SEO holds great significance for every website, including online stores. Canonical URLs play a vital role in safeguarding your client’s website against penalties from search engines and ensuring robust SEO. They serve the purpose of preventing confusion among search engines when multiple URLs lead to the same content or webpage, and assist in identifying URLs with identical or closely related content.
Whether you possess prior knowledge of canonical URLs or are encountering the term “rel=canonical” for the first time, this article will provide you with comprehensive information. By understanding these details, you will be able to optimize your client’s online store effectively for search engines. Let’s delve into the subject.
What is a canonical URL? A canonical URL, commonly known as a canonical tag, refers to an HTML link element present in the <head> section of your client’s webpage. It includes the attribute rel=”canonical” and serves the purpose of specifying the preferred URL to search engines.
In essence, the canonical URL element provides instructions to Google and other search engines regarding website crawling and indexing of a particular page’s content. This is crucial due to the potential existence of various URL variations that may deliver identical or similar content. The specification for canonical URLs was introduced in April 2012 and is extensively covered in RFC 6596.
Consider the following URLs as examples:
Although these URLs may point to the same homepage content of the website, they possess slight variations. This situation can pose challenges for search engines since they cannot determine with certainty which page should be regarded as the primary source of information.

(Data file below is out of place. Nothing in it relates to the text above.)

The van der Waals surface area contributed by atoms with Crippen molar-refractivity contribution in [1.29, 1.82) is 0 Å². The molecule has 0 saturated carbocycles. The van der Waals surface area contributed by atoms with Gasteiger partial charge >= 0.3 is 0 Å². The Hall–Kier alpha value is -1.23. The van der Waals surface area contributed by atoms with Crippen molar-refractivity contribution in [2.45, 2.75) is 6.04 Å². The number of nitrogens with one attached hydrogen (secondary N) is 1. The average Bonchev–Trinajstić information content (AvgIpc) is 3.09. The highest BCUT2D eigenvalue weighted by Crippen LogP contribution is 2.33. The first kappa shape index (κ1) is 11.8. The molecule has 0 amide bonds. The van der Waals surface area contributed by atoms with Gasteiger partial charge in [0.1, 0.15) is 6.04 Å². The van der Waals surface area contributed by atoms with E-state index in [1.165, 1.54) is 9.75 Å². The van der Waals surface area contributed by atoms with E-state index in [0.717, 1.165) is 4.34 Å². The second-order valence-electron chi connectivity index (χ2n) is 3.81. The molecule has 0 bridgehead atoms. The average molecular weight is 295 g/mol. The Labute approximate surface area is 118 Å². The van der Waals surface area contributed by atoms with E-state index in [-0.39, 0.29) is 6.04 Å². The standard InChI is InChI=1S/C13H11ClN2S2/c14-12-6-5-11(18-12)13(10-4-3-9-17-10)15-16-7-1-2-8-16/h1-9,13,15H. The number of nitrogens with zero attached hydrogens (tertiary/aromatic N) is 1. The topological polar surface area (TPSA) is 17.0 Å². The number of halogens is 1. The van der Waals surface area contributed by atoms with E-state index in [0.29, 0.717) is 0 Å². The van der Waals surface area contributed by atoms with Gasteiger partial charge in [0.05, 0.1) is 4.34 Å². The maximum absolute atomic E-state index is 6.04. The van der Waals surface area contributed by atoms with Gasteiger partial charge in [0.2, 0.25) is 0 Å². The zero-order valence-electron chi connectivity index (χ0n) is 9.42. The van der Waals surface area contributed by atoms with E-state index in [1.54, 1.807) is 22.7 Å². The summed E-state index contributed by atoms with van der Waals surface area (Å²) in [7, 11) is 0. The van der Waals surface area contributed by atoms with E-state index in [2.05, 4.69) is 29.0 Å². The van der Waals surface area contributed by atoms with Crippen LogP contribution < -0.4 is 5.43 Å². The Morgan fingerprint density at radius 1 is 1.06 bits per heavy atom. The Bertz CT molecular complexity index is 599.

Put simply, if you have a webpage that is accessible through multiple URLs or if you have different pages with similar content (e.g., separate versions for mobile and desktop), it is important to explicitly specify to the search engine which URL should be considered as the authoritative or canonical version of that page.
Canonical URLs serve as a safeguard against the pitfalls of “duplicate content” on your website. However, they can often become a source of SEO nightmares if Google mistakenly identifies the wrong canonical URL.
If you have observed the disappearance of certain pages from Google’s search results, despite fulfilling all of Google’s requirements, it is likely because Google has erroneously associated an irrelevant canonical URL with your content. This situation can be incredibly frustrating, particularly when you are actively attempting to drive traffic to a specific page on your site.
If you find yourself in this predicament, wondering why Google fails to select the correct dominant URL for your page, this article offers comprehensive solutions to address these concerns. Continue reading to discover the most effective remedies for this issue.
2. Historical dot
The revelation initially surfaced through a webmaster’s account in the Google Webmaster Help forums. The webmaster detected the disappearance of numerous pages from Google listings and attributed it to Google’s misselection of an inaccurate canonical URL for certain pages, suspecting it to be the fundamental cause of the issue. The specific error observed in the Google Search Console was denoted as “Duplicate, submitted URL not selected as canonical.”
In his explanation, the webmaster elucidated, “The predicament lies in the fact that the two pages are dissimilar, and the canonical URL chosen by Google does not align with the user’s preferred canonical URL.”
John Mueller of Google acknowledged the issue in the forum, affirming that it is a recognized problem that the team is actively addressing. In the interim, he advised webmasters to employ the rel=”canonical” link element to explicitly designate the appropriate canonical version of each page to Google.
Should you encounter this issue, it is imperative to inspect your Google Search Console account for any occurrences of “Duplicate, submitted URL not selected as canonical” errors. Subsequently, you can utilize the rel=”canonical” link element on your pages to ensure Google’s accurate selection of the canonical URL. However, if the same error persists, an elusive factor may be at fault.